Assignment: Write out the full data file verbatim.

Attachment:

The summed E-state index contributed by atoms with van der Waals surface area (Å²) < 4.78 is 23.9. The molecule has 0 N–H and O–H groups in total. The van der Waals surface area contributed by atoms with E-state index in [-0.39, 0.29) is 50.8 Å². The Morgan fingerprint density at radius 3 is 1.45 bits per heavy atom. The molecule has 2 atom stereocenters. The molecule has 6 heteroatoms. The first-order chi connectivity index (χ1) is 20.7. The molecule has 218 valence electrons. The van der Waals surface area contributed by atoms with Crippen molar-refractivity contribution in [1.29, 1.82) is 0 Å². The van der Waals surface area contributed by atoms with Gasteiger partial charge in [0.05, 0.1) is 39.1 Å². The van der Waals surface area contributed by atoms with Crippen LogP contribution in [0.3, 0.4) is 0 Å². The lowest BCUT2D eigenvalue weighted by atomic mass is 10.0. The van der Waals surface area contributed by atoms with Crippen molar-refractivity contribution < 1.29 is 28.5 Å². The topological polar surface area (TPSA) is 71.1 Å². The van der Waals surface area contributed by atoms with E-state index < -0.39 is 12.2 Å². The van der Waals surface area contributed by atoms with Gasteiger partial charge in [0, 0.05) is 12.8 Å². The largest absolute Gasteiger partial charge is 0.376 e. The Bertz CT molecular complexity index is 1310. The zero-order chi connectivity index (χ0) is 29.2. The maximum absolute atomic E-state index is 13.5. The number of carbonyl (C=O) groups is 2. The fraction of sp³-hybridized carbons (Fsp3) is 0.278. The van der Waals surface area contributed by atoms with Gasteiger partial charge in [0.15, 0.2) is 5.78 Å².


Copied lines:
The summed E-state index contributed by atoms with van der Waals surface area (Å²) < 4.78 is 23.9. The molecule has 0 N–H and O–H groups in total. The van der Waals surface area contributed by atoms with E-state index in [-0.39, 0.29) is 50.8 Å². The Morgan fingerprint density at radius 3 is 1.45 bits per heavy atom. The molecule has 2 atom stereocenters. The molecule has 6 heteroatoms. The first-order chi connectivity index (χ1) is 20.7. The molecule has 218 valence electrons. The van der Waals surface area contributed by atoms with Crippen molar-refractivity contribution in [1.29, 1.82) is 0 Å². The van der Waals surface area contributed by atoms with Gasteiger partial charge in [0.05, 0.1) is 39.1 Å². The van der Waals surface area contributed by atoms with Crippen LogP contribution in [0.3, 0.4) is 0 Å². The lowest BCUT2D eigenvalue weighted by atomic mass is 10.0. The van der Waals surface area contributed by atoms with Crippen molar-refractivity contribution < 1.29 is 28.5 Å². The topological polar surface area (TPSA) is 71.1 Å². The van der Waals surface area contributed by atoms with E-state index < -0.39 is 12.2 Å². The van der Waals surface area contributed by atoms with Gasteiger partial charge in [0, 0.05) is 12.8 Å². The largest absolute Gasteiger partial charge is 0.376 e. The Bertz CT molecular complexity index is 1310. The zero-order chi connectivity index (χ0) is 29.2. The maximum absolute atomic E-state index is 13.5. The number of carbonyl (C=O) groups is 2. The fraction of sp³-hybridized carbons (Fsp3) is 0.278. The van der Waals surface area contributed by atoms with Gasteiger partial charge in [0.15, 0.2) is 5.78 Å².